40-year-old Anita Dhole watched a bulldozer destroy the last part of her district by the pipeline two years after the people first started to lose their homes. She said,‘It was a small district but it was our palace of dreams.’ She lived in an apartment in Mahul for one year and then she left to join at least 100 people in an open-air protest camp on the footpath on the other side of the road. A chalkboard showed that this was the 39th day of the protest. Who would want to do something like this?
‘If we go, we’ll go to a new house,’ said Anita. She is part of Mumbai’s Save Homes Make Homes movement. It is fighting against mass evictions and trying to stop the authorities moving the poorest residents to the edge of the city. ‘Here on the footpath we have clean air, clean water. What do we have there in Mahul? They just left people there.’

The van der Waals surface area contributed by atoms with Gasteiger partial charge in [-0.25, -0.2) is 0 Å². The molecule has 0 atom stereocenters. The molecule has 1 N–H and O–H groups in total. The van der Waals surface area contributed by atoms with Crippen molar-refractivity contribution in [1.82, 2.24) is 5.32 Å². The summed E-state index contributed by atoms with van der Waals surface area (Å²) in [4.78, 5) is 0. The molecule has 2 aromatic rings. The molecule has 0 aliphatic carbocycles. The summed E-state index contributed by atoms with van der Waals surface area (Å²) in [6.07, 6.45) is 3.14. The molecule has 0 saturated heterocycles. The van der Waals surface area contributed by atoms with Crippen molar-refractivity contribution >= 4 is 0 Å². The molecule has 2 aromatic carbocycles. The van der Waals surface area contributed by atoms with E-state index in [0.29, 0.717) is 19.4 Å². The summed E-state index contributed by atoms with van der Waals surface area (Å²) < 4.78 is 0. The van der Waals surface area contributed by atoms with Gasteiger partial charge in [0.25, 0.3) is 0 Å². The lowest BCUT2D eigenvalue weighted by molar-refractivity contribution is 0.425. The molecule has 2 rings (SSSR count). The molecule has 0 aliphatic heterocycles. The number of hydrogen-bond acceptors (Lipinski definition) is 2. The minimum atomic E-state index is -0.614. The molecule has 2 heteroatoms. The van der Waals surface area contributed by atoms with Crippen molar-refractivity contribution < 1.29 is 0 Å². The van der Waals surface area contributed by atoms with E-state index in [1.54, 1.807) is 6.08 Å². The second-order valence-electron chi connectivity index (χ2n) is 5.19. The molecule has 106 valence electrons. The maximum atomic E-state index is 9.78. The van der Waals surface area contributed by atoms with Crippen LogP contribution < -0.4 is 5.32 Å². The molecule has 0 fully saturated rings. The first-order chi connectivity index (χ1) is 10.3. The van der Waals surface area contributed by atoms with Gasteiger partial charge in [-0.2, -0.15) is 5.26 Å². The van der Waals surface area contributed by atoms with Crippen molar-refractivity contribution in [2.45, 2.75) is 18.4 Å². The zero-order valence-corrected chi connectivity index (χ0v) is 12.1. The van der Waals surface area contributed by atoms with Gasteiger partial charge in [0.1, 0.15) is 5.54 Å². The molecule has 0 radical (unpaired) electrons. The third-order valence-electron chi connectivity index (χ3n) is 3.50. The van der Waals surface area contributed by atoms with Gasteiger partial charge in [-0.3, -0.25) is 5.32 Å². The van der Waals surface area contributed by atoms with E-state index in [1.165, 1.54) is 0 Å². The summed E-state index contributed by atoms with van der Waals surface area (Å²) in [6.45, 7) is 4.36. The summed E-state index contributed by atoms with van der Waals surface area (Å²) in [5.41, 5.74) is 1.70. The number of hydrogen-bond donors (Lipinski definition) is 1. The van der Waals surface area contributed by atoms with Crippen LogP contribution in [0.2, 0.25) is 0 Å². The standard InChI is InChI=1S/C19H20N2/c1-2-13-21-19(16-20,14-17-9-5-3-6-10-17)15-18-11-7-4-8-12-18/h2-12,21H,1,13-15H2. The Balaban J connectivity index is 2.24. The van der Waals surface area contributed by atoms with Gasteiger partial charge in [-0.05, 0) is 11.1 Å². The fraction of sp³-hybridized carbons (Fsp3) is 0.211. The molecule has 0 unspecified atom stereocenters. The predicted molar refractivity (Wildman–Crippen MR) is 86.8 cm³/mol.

She passed around a thermos of strong tea and then took the microphone. ‘Chief Minister, wake up,’ she shouted. ‘Wake up, wake up,’ say 60 women. The authorities said they were a danger to the water pipeline. Here on the street, they lift their saris to show me the rashes, boils, and blisters on their knees and backs from the pollution in Mahul.
Mahul residents have recorded 200 deaths since they lost their homes – from cancer, asthma, and tuberculosis. The government says there are only 88 deaths. But te government certainly knew the truth. A 2013 survey by a government hospital found that over 67 per cent of people in the neighbourhood complained of breathlessness. ‘Hitler sent people to the gas chamber in Germany, that is what the government is doing with the poor in Mahul,’ said Anita.
The problem is in all of India. On 6 December 2019, India’s environment minister Prakash Javadekar told parliament that there was no link between air pollution and a shorter life. But the medical journal The Lancet and the WHO said there would be more than one million deaths every year from air pollution in India. In recent years, the government has relaxed regulations to make it easier for more polluting industries. Again no one talked to the people about it. Eighteen per cent of these industries do not have air-monitoring systems, as required by law.